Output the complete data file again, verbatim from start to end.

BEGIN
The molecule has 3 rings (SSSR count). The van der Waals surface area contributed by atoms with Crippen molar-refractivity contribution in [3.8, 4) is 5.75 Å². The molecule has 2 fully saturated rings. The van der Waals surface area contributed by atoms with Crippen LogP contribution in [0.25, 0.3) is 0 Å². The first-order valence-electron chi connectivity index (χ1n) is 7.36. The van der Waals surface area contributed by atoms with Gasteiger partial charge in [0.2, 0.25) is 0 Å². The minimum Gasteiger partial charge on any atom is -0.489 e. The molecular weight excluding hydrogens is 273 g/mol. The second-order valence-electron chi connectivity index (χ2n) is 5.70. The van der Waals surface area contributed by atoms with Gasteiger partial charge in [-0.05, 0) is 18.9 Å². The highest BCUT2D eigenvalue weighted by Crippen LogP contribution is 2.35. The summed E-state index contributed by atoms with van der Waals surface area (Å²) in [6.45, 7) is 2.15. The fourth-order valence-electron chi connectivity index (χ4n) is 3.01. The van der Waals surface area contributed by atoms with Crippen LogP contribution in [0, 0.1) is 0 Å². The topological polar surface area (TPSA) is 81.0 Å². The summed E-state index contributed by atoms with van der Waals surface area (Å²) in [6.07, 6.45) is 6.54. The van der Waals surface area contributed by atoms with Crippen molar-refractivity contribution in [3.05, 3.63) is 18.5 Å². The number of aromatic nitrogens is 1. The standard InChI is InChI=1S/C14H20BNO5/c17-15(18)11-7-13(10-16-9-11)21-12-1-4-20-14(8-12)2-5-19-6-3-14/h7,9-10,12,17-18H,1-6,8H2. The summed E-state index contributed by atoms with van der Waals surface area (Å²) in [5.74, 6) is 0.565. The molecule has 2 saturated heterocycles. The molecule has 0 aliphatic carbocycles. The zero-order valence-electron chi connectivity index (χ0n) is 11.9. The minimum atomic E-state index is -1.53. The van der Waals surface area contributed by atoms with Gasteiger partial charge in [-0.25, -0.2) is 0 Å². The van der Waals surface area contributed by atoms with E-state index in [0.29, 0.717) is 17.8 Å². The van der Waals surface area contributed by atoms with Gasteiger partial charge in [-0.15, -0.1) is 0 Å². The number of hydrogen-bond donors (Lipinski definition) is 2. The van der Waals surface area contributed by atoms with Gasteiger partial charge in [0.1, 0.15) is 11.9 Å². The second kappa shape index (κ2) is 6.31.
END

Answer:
The molecule has 3 rings (SSSR count). The van der Waals surface area contributed by atoms with Crippen molar-refractivity contribution in [3.8, 4) is 5.75 Å². The molecule has 2 fully saturated rings. The van der Waals surface area contributed by atoms with Crippen LogP contribution in [0.25, 0.3) is 0 Å². The first-order valence-electron chi connectivity index (χ1n) is 7.36. The van der Waals surface area contributed by atoms with Gasteiger partial charge in [0.2, 0.25) is 0 Å². The minimum Gasteiger partial charge on any atom is -0.489 e. The molecular weight excluding hydrogens is 273 g/mol. The second-order valence-electron chi connectivity index (χ2n) is 5.70. The van der Waals surface area contributed by atoms with Gasteiger partial charge in [-0.05, 0) is 18.9 Å². The highest BCUT2D eigenvalue weighted by Crippen LogP contribution is 2.35. The summed E-state index contributed by atoms with van der Waals surface area (Å²) in [6.45, 7) is 2.15. The fourth-order valence-electron chi connectivity index (χ4n) is 3.01. The van der Waals surface area contributed by atoms with Crippen LogP contribution in [0, 0.1) is 0 Å². The topological polar surface area (TPSA) is 81.0 Å². The summed E-state index contributed by atoms with van der Waals surface area (Å²) in [6.07, 6.45) is 6.54. The van der Waals surface area contributed by atoms with Crippen molar-refractivity contribution in [3.05, 3.63) is 18.5 Å². The number of aromatic nitrogens is 1. The standard InChI is InChI=1S/C14H20BNO5/c17-15(18)11-7-13(10-16-9-11)21-12-1-4-20-14(8-12)2-5-19-6-3-14/h7,9-10,12,17-18H,1-6,8H2. The summed E-state index contributed by atoms with van der Waals surface area (Å²) in [5.74, 6) is 0.565. The molecule has 2 saturated heterocycles. The molecule has 0 aliphatic carbocycles. The zero-order valence-electron chi connectivity index (χ0n) is 11.9. The minimum atomic E-state index is -1.53. The van der Waals surface area contributed by atoms with Gasteiger partial charge in [-0.25, -0.2) is 0 Å². The van der Waals surface area contributed by atoms with E-state index in [0.29, 0.717) is 17.8 Å². The van der Waals surface area contributed by atoms with Gasteiger partial charge in [-0.15, -0.1) is 0 Å². The number of hydrogen-bond donors (Lipinski definition) is 2. The van der Waals surface area contributed by atoms with Gasteiger partial charge in [0.1, 0.15) is 11.9 Å². The second kappa shape index (κ2) is 6.31.